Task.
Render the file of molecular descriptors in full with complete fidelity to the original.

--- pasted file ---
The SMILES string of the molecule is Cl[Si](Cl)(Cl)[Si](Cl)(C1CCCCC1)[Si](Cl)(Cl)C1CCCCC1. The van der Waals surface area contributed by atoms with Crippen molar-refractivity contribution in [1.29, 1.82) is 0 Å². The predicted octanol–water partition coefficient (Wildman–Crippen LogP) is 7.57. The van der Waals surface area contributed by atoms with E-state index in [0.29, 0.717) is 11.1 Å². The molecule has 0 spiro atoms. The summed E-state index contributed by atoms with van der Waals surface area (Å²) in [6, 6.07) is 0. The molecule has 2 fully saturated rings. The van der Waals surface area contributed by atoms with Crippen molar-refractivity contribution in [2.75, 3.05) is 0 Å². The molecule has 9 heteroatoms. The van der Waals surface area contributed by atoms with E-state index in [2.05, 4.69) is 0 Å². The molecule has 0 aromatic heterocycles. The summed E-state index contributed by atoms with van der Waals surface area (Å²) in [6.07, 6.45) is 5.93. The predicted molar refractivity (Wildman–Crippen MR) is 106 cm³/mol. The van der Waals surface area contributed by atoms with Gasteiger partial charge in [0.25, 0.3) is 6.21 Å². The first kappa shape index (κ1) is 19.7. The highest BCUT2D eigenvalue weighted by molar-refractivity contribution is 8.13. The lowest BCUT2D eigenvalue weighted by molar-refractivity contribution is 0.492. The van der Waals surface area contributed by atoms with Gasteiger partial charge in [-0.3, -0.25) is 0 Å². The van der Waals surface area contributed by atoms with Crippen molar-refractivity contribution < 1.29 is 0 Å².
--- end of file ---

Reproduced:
The SMILES string of the molecule is Cl[Si](Cl)(Cl)[Si](Cl)(C1CCCCC1)[Si](Cl)(Cl)C1CCCCC1. The van der Waals surface area contributed by atoms with Crippen molar-refractivity contribution in [1.29, 1.82) is 0 Å². The predicted octanol–water partition coefficient (Wildman–Crippen LogP) is 7.57. The van der Waals surface area contributed by atoms with E-state index in [0.29, 0.717) is 11.1 Å². The molecule has 0 spiro atoms. The summed E-state index contributed by atoms with van der Waals surface area (Å²) in [6, 6.07) is 0. The molecule has 2 fully saturated rings. The van der Waals surface area contributed by atoms with Crippen molar-refractivity contribution in [2.75, 3.05) is 0 Å². The molecule has 9 heteroatoms. The van der Waals surface area contributed by atoms with E-state index in [2.05, 4.69) is 0 Å². The molecule has 0 aromatic heterocycles. The summed E-state index contributed by atoms with van der Waals surface area (Å²) in [6.07, 6.45) is 5.93. The predicted molar refractivity (Wildman–Crippen MR) is 106 cm³/mol. The van der Waals surface area contributed by atoms with Gasteiger partial charge in [0.25, 0.3) is 6.21 Å². The first kappa shape index (κ1) is 19.7. The highest BCUT2D eigenvalue weighted by molar-refractivity contribution is 8.13. The lowest BCUT2D eigenvalue weighted by molar-refractivity contribution is 0.492. The van der Waals surface area contributed by atoms with Gasteiger partial charge in [-0.3, -0.25) is 0 Å². The van der Waals surface area contributed by atoms with Crippen molar-refractivity contribution < 1.29 is 0 Å².